January 12, 2014 Posted by | Ethnic Cleansing, Racism, Zionism, Subjugation - Torture | , , , , , , , , , | Comments Off on Kifl Hares: Closure of village and settler harassment

Picking olives in a cage

International Solidarity Movement, West Bank | October 25, 2012

I spent Tuesday inside a cage. Not my usual way to spend a sunny Tuesday – but for the Palestinian farmers I was with, this is routine.

This is because their land happens to be near the illegal Israeli settlement of Ariel – in fact, it is in the Israeli imposed ‘buffer zone’ between the largest settlement in the West Bank and the surrounding Palestinian villages – of course, the buffer zone is created out of land outside of the settlement, effectively grabbing yet more land from the Palestinians.

Many olive trees are trapped in this ‘buffer zone’ between a fence on one side and Ariel on the other. So, during the Palestinian olive harvest, the villagers who own the land must ask for Israeli permission to access their own trees – as is typical across the West Bank. However, they have a second hurdle to cross, as their trees are behind this fence, the soldiers need to let them in and out every morning and evening.

The gate is meant to be opened at six every morning, during the 20 days that villagers have permission to pick olives inside the cage – some farmers have to set off from home before 5am to get there on time to be allowed in. Five soldiers deigned to grace us with their presence at around 6.15, zooming down their patrol road in a military jeep. They opened the first gate onto the road, then past the rolls and rolls of barbed wire separating this from the next gate, eventually coming down to permit access to the sixty Palestinians, who were waiting patiently outside, as the sun rose over the hill.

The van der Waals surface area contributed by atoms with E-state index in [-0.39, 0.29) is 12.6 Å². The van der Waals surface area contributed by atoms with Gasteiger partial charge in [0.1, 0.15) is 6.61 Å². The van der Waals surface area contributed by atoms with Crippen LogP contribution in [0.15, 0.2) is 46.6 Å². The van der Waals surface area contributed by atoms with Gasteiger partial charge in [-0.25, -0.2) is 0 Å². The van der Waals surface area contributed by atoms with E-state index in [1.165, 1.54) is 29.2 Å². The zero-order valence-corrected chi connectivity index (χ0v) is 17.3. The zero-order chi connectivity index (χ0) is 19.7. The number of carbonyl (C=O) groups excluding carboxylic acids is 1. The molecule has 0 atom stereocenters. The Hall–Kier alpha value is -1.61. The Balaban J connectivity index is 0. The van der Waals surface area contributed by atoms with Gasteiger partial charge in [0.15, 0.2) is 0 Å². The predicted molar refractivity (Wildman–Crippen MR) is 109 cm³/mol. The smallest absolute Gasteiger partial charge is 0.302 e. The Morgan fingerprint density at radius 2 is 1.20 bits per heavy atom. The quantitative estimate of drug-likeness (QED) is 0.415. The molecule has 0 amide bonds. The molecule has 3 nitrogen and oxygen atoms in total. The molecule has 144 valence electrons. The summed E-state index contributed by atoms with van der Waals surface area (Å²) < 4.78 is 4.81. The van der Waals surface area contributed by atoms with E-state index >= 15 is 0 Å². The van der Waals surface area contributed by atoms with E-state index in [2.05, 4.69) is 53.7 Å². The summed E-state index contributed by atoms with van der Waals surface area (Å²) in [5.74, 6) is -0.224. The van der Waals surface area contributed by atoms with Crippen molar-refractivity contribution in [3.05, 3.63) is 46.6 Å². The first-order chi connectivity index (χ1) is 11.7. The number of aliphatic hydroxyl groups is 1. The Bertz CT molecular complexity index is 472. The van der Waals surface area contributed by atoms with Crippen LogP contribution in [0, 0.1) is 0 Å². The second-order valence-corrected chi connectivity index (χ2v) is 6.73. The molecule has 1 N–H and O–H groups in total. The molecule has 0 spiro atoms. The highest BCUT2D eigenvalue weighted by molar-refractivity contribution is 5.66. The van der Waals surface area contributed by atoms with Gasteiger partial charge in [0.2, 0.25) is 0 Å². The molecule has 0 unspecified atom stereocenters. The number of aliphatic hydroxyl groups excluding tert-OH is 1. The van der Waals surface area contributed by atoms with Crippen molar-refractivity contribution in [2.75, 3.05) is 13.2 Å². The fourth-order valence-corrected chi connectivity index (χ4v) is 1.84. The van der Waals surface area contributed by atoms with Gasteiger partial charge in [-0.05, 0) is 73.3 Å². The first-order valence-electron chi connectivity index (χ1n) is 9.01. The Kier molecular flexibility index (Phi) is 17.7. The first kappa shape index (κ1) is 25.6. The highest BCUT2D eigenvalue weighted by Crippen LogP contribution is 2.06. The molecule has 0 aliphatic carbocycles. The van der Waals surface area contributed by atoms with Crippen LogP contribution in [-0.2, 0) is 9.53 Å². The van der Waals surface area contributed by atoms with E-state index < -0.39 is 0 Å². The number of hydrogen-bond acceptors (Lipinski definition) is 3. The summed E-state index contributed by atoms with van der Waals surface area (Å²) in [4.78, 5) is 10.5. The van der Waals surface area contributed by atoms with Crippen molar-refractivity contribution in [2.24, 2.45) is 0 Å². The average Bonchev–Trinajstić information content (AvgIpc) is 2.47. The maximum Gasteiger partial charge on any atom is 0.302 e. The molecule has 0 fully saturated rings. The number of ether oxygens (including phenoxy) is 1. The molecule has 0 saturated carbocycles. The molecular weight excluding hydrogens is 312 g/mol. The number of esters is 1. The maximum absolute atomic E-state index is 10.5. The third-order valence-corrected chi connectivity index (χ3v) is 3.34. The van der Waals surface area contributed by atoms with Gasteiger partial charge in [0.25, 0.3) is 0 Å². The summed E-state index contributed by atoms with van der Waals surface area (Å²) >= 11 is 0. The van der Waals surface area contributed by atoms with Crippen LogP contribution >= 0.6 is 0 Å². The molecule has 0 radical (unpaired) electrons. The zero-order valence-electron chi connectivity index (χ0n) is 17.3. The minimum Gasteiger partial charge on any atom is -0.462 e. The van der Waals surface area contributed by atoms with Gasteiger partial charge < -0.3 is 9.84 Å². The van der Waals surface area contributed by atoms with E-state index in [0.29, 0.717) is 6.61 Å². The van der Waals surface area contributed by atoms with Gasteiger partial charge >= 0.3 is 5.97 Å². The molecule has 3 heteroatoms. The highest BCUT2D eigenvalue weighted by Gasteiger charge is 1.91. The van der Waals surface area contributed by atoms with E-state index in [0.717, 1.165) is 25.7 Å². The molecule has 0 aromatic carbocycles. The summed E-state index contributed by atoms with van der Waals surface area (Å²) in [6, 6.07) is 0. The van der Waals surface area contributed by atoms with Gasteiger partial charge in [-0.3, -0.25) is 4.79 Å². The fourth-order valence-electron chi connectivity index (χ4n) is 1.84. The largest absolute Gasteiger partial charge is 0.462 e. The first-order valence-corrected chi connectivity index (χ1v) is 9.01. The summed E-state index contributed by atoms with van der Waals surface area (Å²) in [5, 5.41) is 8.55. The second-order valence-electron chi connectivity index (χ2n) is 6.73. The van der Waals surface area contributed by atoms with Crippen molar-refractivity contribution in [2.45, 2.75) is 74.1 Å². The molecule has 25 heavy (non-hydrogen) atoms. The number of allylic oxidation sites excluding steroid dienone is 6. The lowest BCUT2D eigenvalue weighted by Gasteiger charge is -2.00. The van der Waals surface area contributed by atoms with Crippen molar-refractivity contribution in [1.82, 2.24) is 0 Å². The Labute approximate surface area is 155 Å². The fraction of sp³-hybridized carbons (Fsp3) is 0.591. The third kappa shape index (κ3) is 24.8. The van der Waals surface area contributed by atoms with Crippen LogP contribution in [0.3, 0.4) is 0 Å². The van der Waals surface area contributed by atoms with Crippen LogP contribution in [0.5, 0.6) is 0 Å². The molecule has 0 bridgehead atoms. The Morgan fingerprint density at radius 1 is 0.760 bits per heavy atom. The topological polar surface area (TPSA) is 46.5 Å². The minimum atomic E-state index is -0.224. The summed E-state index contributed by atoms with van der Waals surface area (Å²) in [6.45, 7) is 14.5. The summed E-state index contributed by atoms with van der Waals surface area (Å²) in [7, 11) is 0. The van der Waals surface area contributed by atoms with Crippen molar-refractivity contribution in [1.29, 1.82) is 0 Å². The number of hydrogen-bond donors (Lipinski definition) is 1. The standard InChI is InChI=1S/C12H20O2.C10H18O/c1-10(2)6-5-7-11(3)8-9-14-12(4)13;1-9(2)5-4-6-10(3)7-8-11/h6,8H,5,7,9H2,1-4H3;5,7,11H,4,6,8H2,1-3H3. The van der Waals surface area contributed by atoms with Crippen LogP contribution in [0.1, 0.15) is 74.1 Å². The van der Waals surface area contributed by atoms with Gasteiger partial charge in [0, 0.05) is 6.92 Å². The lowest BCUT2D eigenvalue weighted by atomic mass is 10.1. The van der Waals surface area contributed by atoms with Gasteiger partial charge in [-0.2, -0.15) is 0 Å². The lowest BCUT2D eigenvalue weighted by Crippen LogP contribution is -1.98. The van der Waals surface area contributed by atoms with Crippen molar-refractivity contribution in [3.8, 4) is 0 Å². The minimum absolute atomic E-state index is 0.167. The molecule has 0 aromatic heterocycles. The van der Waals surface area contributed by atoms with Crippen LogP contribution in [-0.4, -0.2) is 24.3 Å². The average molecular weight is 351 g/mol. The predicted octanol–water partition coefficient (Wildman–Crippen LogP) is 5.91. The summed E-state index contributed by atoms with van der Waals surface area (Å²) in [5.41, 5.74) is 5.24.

The soldiers took the ID card of every person who passed, impatiently gesturing at people to hurry up with their guns. When we had all crossed the patrol road and into the third gate into the cage-proper, the door slammed shut behind us. We were locked inside until 4pm, when the soldiers would come and release us.